A memory that stands out to Mrs. Poole is performing at a teacher conference in Regina with her elementary students in 2006. “When my kids were both in elementary school in 2006, I took 59 kids from grades 3 to 6 to Regina and taught them a stick dance, a cool xylophone piece, and singing to perform at a teacher conference of 500 teachers at the Conexus Centre. David Bouchard is an author from Regina who wrote a book called “If You’re Not from the Prairie” and we showcased the book through song and it was really cool.”



Proud moments
Achievements she is proud of are concerts held at the school, little performances, and having both girls and boys sing.

“My proudest achievements are the little shows we put on at school. The little shows like Joust we put on in 2022 with the grade fours and fives and my proudest achievements are having both the girls and the guys there singing. I have put on a lot of shows and some of the boys that were in my first shows are now teaching in schools themselves. I am also proud of my recorder program, Recorder Karate. I am proud of the many Christmas concerts I have put on at the school for the kids. My biggest joy was Intery-Mintery (Halloween performance) and the Remembrance Day program. I am proud of how all the kids have grown from the beginning and what they can achieve.”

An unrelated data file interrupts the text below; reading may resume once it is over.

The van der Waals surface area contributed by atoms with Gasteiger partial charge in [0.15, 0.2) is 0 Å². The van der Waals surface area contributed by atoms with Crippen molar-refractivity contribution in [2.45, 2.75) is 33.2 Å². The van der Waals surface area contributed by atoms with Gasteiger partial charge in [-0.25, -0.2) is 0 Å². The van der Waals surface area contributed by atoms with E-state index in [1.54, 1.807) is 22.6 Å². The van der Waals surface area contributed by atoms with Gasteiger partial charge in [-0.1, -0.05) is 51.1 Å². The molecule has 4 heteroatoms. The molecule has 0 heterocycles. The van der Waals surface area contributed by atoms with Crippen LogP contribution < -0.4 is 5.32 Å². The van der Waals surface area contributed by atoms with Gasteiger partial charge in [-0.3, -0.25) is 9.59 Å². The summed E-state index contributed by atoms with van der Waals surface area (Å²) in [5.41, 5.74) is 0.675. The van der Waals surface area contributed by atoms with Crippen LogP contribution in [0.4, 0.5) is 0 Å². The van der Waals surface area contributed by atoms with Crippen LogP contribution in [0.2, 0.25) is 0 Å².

Mrs. Poole is a member of the Manitoba Orff Chapter and two of her students participated in the Cross-Canada Virtual Orff Ensemble in 2022.